Images of Outdoor Management Development.

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Course participants develop their own understanding of Outdoor Management Development (OMD). Devaluing their perceptions by calling it as anecdotal risks missing out on the perspective they have of OMD from their unique position. I decided that an outcome from the research would be to represent their perceptions through a summary of each interview. Following my identification of the themes and formation of the categories from the contents of the transcripts, I wrote a summary for each interview. In these summaries I attempt to pick out the key aspects of the participants' experiences conveyed in the interview on each of the individual OMD courses.

I wrote the summaries in the first person, as if the course participants spoke them. This is a practice that presents pure description taken directly from tape-recorded interviews which are edited and compiled by the researcher. (For an example of this practice, see “The Judged, Not the Judges” in Taylor and Bogdan, 1984) Writing the summaries in the voice of participants is not intended to add to the validity of the accounts, it does use the words of participants as much as possible. The summaries are set out below in full, together with details of the course participants were attending.


During each of these courses 12 people attended a course at Brathay Hall from a organisation where they worked in a `call centre'. The role they occupied at work involved answering telephone calls concerning specific products and services. The 12 participants on the course formed the complete team, comprising eleven team members and the team leader. The teams attended the course `intact'; i.e. it was a team that works together in the workplace. The 12 delegates attending on course 3 (Focus Group Interview 4) were fairly representative of the other teams. They included 8 women and 4 men, with ages ranging from 22 to 40. A team structure was being introduced to the call centre on a team by team basis. The OMD course was one of a series of courses that took place during the first few weeks of the team's existence.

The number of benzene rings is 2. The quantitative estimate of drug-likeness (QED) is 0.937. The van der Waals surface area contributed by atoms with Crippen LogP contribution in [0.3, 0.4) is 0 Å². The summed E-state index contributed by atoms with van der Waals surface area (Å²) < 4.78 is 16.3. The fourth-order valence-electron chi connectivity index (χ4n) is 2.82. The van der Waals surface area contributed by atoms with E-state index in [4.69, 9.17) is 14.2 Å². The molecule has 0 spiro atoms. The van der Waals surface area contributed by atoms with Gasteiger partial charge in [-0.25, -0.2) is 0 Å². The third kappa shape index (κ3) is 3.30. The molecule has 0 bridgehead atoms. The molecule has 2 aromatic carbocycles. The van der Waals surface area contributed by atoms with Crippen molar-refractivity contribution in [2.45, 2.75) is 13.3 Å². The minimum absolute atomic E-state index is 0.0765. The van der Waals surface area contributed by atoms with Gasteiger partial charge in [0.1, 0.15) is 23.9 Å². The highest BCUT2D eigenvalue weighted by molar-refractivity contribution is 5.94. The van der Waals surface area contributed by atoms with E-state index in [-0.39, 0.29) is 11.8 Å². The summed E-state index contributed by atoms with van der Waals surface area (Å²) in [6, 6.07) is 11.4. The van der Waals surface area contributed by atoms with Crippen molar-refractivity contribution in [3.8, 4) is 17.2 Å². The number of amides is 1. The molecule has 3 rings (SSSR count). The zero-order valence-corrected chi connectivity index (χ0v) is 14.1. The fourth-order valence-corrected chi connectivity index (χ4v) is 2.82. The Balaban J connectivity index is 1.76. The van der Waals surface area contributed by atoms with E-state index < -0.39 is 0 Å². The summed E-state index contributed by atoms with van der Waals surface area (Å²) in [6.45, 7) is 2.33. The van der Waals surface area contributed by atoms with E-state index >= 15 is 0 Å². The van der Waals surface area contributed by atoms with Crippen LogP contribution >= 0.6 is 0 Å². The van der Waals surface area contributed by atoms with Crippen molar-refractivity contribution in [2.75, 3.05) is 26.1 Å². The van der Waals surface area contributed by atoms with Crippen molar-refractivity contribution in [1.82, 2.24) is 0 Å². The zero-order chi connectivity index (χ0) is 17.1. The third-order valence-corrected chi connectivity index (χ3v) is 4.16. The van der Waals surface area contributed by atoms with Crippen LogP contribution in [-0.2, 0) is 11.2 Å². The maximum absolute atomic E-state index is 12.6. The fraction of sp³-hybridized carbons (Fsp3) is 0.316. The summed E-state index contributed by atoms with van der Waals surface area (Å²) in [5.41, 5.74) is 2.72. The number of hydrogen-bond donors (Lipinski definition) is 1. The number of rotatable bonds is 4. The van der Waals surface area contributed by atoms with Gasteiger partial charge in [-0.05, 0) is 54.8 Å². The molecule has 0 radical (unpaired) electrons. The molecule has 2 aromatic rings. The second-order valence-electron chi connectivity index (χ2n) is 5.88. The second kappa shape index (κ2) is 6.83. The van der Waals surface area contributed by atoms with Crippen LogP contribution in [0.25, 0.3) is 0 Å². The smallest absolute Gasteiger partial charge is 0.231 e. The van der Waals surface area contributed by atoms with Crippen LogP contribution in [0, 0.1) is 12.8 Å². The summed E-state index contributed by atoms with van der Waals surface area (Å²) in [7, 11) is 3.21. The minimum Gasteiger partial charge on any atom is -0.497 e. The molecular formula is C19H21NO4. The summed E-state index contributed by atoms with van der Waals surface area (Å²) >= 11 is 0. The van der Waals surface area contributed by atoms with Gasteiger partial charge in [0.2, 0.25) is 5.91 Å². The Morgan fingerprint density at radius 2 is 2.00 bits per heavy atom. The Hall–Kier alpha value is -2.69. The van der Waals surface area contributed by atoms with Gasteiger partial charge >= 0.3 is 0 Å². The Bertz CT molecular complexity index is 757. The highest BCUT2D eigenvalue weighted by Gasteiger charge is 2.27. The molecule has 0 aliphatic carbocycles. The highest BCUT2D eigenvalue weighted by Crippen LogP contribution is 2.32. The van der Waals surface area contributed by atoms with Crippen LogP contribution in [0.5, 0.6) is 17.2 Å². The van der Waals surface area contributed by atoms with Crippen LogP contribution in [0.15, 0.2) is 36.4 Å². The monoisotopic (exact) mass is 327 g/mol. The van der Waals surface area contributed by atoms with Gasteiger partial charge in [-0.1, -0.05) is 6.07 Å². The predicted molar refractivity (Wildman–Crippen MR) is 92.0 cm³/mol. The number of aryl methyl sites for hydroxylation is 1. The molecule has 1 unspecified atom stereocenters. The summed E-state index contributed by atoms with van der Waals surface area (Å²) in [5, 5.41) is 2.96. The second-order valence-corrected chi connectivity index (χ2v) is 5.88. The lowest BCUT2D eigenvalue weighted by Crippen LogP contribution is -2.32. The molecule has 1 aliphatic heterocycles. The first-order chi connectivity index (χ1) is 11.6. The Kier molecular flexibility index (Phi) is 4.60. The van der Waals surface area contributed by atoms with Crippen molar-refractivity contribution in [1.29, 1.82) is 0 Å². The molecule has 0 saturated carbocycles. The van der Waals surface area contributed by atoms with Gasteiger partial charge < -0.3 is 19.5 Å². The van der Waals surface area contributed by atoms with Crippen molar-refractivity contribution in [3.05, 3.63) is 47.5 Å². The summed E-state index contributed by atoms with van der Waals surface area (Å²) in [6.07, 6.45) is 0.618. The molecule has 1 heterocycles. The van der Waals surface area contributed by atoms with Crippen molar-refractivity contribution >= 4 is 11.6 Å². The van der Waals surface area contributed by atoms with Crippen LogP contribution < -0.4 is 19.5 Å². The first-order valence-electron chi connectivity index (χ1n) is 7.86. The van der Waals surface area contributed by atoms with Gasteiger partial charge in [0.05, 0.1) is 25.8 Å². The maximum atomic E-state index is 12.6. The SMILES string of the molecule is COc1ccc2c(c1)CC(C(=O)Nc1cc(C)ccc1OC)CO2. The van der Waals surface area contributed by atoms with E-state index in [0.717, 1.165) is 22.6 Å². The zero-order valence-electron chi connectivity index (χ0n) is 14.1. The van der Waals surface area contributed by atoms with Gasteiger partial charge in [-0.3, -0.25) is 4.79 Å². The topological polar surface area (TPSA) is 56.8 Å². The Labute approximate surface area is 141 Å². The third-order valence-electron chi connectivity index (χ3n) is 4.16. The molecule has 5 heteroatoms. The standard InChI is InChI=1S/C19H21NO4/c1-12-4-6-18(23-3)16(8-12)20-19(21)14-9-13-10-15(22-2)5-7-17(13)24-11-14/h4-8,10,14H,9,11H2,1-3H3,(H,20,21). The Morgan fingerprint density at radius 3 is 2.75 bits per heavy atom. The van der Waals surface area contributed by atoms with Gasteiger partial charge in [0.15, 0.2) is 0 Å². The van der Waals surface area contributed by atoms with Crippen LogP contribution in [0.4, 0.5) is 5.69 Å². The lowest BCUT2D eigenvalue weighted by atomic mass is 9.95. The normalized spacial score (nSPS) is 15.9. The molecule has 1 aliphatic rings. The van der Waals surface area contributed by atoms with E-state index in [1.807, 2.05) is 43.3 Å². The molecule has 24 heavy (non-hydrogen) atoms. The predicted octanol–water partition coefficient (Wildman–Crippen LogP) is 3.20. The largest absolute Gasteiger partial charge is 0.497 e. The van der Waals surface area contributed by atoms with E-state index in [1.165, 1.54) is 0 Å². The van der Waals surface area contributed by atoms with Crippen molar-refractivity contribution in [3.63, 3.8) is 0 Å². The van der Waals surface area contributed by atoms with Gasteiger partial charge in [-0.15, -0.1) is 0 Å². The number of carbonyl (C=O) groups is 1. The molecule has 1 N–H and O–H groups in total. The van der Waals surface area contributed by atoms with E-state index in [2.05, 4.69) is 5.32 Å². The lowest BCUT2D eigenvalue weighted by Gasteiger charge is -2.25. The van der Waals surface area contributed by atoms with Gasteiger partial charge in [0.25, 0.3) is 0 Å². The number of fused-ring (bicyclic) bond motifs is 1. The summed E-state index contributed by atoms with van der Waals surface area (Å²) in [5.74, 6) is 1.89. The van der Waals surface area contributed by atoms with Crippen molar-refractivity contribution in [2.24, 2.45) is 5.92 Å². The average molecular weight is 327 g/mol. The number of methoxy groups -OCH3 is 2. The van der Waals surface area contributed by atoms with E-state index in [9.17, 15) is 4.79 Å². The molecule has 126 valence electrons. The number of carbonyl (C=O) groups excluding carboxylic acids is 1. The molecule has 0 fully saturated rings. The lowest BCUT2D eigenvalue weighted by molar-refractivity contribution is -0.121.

There was a broad mixture of experience and expertise amongst team members. Several people from each team were from outside the organisation and were therefore new to the company as well as the job. Other people had several years' service with the company and were thought to be extremely competent in all the tasks which made up their new role. There was a wide range of familiarity with each other as colleagues. Some people had worked together for several years whilst others did not know anyone in the team when they joined.

All the team members, including the team leader, had recently been recruited to each team. Prior to the course they had spent several days together on a training programme in various settings. The training programme included practical skills training and the use of lecture style sessions to introduce new information. After the course at Brathay Hall they returned to this programme of training before moving into a new workspace which enables them to sit together.

The aims and objectives for the `Team building' course.